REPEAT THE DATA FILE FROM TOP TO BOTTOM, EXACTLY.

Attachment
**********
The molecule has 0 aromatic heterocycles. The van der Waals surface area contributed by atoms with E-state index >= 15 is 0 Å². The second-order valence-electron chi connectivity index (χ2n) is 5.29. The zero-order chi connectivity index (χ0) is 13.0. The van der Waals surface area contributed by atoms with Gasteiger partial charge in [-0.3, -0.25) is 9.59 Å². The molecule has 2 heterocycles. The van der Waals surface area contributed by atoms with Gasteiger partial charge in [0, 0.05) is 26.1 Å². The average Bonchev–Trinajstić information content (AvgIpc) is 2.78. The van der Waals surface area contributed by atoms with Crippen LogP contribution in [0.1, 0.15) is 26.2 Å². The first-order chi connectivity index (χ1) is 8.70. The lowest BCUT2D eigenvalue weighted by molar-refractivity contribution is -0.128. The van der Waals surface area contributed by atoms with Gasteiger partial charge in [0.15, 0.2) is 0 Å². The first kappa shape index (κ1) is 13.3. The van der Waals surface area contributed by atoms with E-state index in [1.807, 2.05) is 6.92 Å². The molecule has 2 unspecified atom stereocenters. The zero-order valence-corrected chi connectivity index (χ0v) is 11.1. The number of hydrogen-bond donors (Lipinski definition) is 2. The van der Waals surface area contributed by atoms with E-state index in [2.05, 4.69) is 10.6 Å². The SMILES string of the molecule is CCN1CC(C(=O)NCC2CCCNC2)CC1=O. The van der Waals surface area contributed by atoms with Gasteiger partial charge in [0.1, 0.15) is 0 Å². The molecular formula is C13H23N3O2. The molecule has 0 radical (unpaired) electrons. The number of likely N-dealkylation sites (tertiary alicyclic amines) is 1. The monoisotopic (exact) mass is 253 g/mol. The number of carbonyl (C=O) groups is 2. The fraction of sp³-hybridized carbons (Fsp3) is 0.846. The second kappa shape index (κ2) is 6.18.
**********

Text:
The molecule has 0 aromatic heterocycles. The van der Waals surface area contributed by atoms with E-state index >= 15 is 0 Å². The second-order valence-electron chi connectivity index (χ2n) is 5.29. The zero-order chi connectivity index (χ0) is 13.0. The van der Waals surface area contributed by atoms with Gasteiger partial charge in [-0.3, -0.25) is 9.59 Å². The molecule has 2 heterocycles. The van der Waals surface area contributed by atoms with Gasteiger partial charge in [0, 0.05) is 26.1 Å². The average Bonchev–Trinajstić information content (AvgIpc) is 2.78. The van der Waals surface area contributed by atoms with Crippen LogP contribution in [0.1, 0.15) is 26.2 Å². The first-order chi connectivity index (χ1) is 8.70. The lowest BCUT2D eigenvalue weighted by molar-refractivity contribution is -0.128. The van der Waals surface area contributed by atoms with Gasteiger partial charge in [0.15, 0.2) is 0 Å². The first kappa shape index (κ1) is 13.3. The van der Waals surface area contributed by atoms with E-state index in [1.807, 2.05) is 6.92 Å². The molecule has 2 unspecified atom stereocenters. The zero-order valence-corrected chi connectivity index (χ0v) is 11.1. The number of hydrogen-bond donors (Lipinski definition) is 2. The van der Waals surface area contributed by atoms with E-state index in [2.05, 4.69) is 10.6 Å². The SMILES string of the molecule is CCN1CC(C(=O)NCC2CCCNC2)CC1=O. The van der Waals surface area contributed by atoms with Gasteiger partial charge in [0.1, 0.15) is 0 Å². The molecular formula is C13H23N3O2. The molecule has 0 radical (unpaired) electrons. The number of likely N-dealkylation sites (tertiary alicyclic amines) is 1. The monoisotopic (exact) mass is 253 g/mol. The number of carbonyl (C=O) groups is 2. The fraction of sp³-hybridized carbons (Fsp3) is 0.846. The second kappa shape index (κ2) is 6.18.